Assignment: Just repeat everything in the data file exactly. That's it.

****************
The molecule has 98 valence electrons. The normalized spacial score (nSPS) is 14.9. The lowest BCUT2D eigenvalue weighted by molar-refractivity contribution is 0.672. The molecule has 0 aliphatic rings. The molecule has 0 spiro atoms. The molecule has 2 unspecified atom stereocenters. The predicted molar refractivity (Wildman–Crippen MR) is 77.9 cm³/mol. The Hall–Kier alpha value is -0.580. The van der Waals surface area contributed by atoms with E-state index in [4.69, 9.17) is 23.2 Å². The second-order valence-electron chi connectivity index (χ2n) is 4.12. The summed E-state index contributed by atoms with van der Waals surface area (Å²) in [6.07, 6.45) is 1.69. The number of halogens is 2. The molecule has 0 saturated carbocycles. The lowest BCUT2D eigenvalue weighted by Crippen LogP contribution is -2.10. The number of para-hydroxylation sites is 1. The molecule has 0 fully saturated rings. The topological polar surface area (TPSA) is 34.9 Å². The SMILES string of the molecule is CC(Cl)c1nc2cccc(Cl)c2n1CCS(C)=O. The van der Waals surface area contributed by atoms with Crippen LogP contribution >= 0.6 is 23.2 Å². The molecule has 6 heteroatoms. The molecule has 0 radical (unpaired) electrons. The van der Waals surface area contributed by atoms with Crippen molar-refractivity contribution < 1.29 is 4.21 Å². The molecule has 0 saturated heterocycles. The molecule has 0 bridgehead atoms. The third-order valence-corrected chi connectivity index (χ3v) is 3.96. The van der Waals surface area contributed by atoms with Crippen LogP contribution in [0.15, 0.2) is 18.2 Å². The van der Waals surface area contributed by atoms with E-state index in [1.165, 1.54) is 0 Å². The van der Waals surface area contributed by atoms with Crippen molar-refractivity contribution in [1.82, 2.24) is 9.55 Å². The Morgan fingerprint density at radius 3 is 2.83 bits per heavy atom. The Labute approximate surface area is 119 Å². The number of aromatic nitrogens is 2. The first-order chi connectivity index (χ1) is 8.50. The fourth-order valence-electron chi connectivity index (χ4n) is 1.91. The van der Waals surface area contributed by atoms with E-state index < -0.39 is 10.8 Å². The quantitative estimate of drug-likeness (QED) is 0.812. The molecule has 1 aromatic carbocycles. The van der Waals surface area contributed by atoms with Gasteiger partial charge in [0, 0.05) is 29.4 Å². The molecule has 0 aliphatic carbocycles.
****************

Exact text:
The molecule has 98 valence electrons. The normalized spacial score (nSPS) is 14.9. The lowest BCUT2D eigenvalue weighted by molar-refractivity contribution is 0.672. The molecule has 0 aliphatic rings. The molecule has 0 spiro atoms. The molecule has 2 unspecified atom stereocenters. The predicted molar refractivity (Wildman–Crippen MR) is 77.9 cm³/mol. The Hall–Kier alpha value is -0.580. The van der Waals surface area contributed by atoms with E-state index in [4.69, 9.17) is 23.2 Å². The second-order valence-electron chi connectivity index (χ2n) is 4.12. The summed E-state index contributed by atoms with van der Waals surface area (Å²) in [6.07, 6.45) is 1.69. The number of halogens is 2. The molecule has 0 saturated carbocycles. The lowest BCUT2D eigenvalue weighted by Crippen LogP contribution is -2.10. The number of para-hydroxylation sites is 1. The molecule has 0 fully saturated rings. The topological polar surface area (TPSA) is 34.9 Å². The SMILES string of the molecule is CC(Cl)c1nc2cccc(Cl)c2n1CCS(C)=O. The van der Waals surface area contributed by atoms with Crippen LogP contribution >= 0.6 is 23.2 Å². The molecule has 6 heteroatoms. The molecule has 0 radical (unpaired) electrons. The van der Waals surface area contributed by atoms with Crippen molar-refractivity contribution < 1.29 is 4.21 Å². The molecule has 0 saturated heterocycles. The molecule has 0 bridgehead atoms. The third-order valence-corrected chi connectivity index (χ3v) is 3.96. The van der Waals surface area contributed by atoms with Crippen LogP contribution in [0.15, 0.2) is 18.2 Å². The van der Waals surface area contributed by atoms with E-state index in [1.165, 1.54) is 0 Å². The van der Waals surface area contributed by atoms with Crippen molar-refractivity contribution in [1.82, 2.24) is 9.55 Å². The Morgan fingerprint density at radius 3 is 2.83 bits per heavy atom. The Labute approximate surface area is 119 Å². The number of aromatic nitrogens is 2. The first-order chi connectivity index (χ1) is 8.50. The fourth-order valence-electron chi connectivity index (χ4n) is 1.91. The van der Waals surface area contributed by atoms with E-state index < -0.39 is 10.8 Å². The quantitative estimate of drug-likeness (QED) is 0.812. The molecule has 1 aromatic carbocycles. The van der Waals surface area contributed by atoms with Gasteiger partial charge in [0, 0.05) is 29.4 Å². The molecule has 0 aliphatic carbocycles.